Happy holidays and Happy and Healthy New Year for 2016!

Each year at this time, I send out some brief highlights of the year from the College’s perspective and some directions for the coming year. I have been privileged to be involved in the College’s negotiations with the provincial government in the authorization and implementation of the changes to the Naturopathic Physicians Regulation and the bylaws that resulted in major advances from 2009 onward. 2015 continued the process of implementing those advances.

The clarification of naturopathic doctors’ scope of practice through the articulation of restricted activities was a major step forward. There has been an ongoing process requiring interpretation of the restricted activities with respect to new treatment modalities that registrants wish to use. In some cases, the College’s due diligence involves a number of different committees and the Board in order to appropriately deal with matters. In a number of instances, treatment modalities or procedures have been deemed to be within the scope of practice, but at the same time the Board decided that minimum training standards and the establishment of a certification was needed. New certifications introduced in recent years include IUD insertion and removal, Immunization, Advanced Injection Therapies and Aesthetic Certifications. Such certifications have established minimum standards for the protection of the public, but have also provided greater clarity for registrants as to what is and what is not within scope. Often, the defined scope of practice for registrants who become certified is broader than that which existed just a few short years ago.

Of course, you are all aware that prescribing authority was authorized at the same time as the restricted activities were defined. At this stage, the majority of registrants hold prescribing authority certification. I am pleased to note that, on the whole, prescribing by naturopathic doctors has been safe, with very few complaints since 2009.

Investigations and monitoring by the College included improper use of scheduled substances, sexual misconduct, as well as other types of professional misconduct. Certain outcomes can be seen on the public notification section of the College’s website, where  information can be read as required under the HPA. Of course, we cannot comment upon ongoing investigations. It is important for all registrants to be aware of the work done by the Inquiry Committee, since the work of the College in addressing complaints is vital to the public’s confidence that those holding a license and who are in good standing with the College practise safely and are regulated by the College.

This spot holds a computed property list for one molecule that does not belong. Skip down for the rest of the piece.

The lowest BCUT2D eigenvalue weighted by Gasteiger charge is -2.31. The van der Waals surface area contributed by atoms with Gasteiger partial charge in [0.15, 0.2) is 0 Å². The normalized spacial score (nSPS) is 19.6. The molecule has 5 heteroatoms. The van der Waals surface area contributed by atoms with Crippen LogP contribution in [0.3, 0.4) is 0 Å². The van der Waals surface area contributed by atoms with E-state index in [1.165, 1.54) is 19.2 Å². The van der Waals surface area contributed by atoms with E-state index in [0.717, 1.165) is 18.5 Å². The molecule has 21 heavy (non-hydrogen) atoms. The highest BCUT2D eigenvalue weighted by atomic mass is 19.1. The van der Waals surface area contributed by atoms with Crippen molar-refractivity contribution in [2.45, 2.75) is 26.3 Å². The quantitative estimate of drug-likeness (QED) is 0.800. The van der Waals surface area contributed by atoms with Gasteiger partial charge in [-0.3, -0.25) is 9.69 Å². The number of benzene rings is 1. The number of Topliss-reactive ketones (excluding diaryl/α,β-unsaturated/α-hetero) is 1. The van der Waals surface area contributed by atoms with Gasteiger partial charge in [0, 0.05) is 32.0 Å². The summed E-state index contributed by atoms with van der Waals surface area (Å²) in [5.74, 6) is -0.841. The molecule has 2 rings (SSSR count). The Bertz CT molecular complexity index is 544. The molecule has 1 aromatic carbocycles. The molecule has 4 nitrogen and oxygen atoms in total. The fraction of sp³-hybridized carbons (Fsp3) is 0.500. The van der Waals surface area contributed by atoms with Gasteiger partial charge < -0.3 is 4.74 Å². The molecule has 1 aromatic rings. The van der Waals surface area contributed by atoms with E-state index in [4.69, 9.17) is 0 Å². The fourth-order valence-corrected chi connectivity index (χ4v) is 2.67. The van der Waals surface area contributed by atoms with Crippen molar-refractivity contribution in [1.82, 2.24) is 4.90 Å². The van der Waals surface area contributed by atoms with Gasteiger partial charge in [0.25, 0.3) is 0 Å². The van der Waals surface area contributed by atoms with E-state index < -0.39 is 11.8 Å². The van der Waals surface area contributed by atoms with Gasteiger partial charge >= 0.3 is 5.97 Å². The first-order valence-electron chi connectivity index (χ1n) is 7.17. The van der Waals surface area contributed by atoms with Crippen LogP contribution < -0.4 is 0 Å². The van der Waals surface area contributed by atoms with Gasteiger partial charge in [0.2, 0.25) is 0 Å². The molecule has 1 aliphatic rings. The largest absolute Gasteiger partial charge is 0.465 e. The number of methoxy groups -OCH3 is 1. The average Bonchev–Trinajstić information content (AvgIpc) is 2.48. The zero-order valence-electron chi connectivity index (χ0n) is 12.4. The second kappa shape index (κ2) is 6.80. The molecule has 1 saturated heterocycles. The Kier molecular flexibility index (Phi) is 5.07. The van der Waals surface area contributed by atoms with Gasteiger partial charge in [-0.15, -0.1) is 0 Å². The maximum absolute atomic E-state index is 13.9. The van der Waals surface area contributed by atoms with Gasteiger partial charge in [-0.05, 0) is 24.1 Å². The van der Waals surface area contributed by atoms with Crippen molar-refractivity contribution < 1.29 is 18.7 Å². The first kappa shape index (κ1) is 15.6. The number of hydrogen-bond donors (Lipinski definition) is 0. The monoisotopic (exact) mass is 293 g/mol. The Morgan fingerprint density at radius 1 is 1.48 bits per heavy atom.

I want to express my thanks to the board and staff of the College for the support of the project to bring many functions online. The automated registration has been working well. We thank those registrants that worked with staff in early phases to get the system working smoothly. The system enables you to register online and we are trying to implement as many facets of the system as possible that will provide registrants with improved service. Please direct any suggestions on further improvements to the online self-service system to Sarah Sharp, Manager, Registration, Legislation and Policy at the college office. There have been a number of misinterpretations of certification fees this year by some registrants. A number of registrants have already received assistance from staff and found that their fees were lower than they initially thought. Please contact Sarah Sharp if you still have questions about calculating your fees. Staff is ready and willing on December 31st to assist those who have not yet completed their registration. As of December 30th, most registrants have started the online registration process and completed their required submissions. Please note that December 31st is the last day that staff is available to assist you with registration before the January 1st deadline.

As indicated previously, the College will be reviewing CE requirements and certifications in 2016, with a view towards simplifying requirements for registrants where feasible, while preserving the regulatory intent.

The College has joined with a number of other health colleges in a public information campaign focused upon letting the public know that they should be seeking out licensed health professionals. You may have seen some of the recent ads on cable tv and on social media involving child actors.

It has been a privilege to serve in 2015, to observe the growth of the profession and the dedication to safe practice that is evident with so many registrants. At the same time, it is vital that the College continues to deal effectively with complaints and concerns regarding unsafe practice, professional misconduct or unprofessional conduct.

I want to thank all of the volunteers on College committees, inspectors, advisers and members of the Board, who have continued to work collaboratively with staff to regulate naturopathic medicine in the public interest. Thanks to all registrants for your cooperation as the College moves forward in 2016, with an eye on service to the public and to our registrants. Best wishes for the New Year.

Sincerely,

Howard Greenstein, B.Sc., M.A., M.B.A.

Registrar & CEO

College of Naturopathic Physicians of BC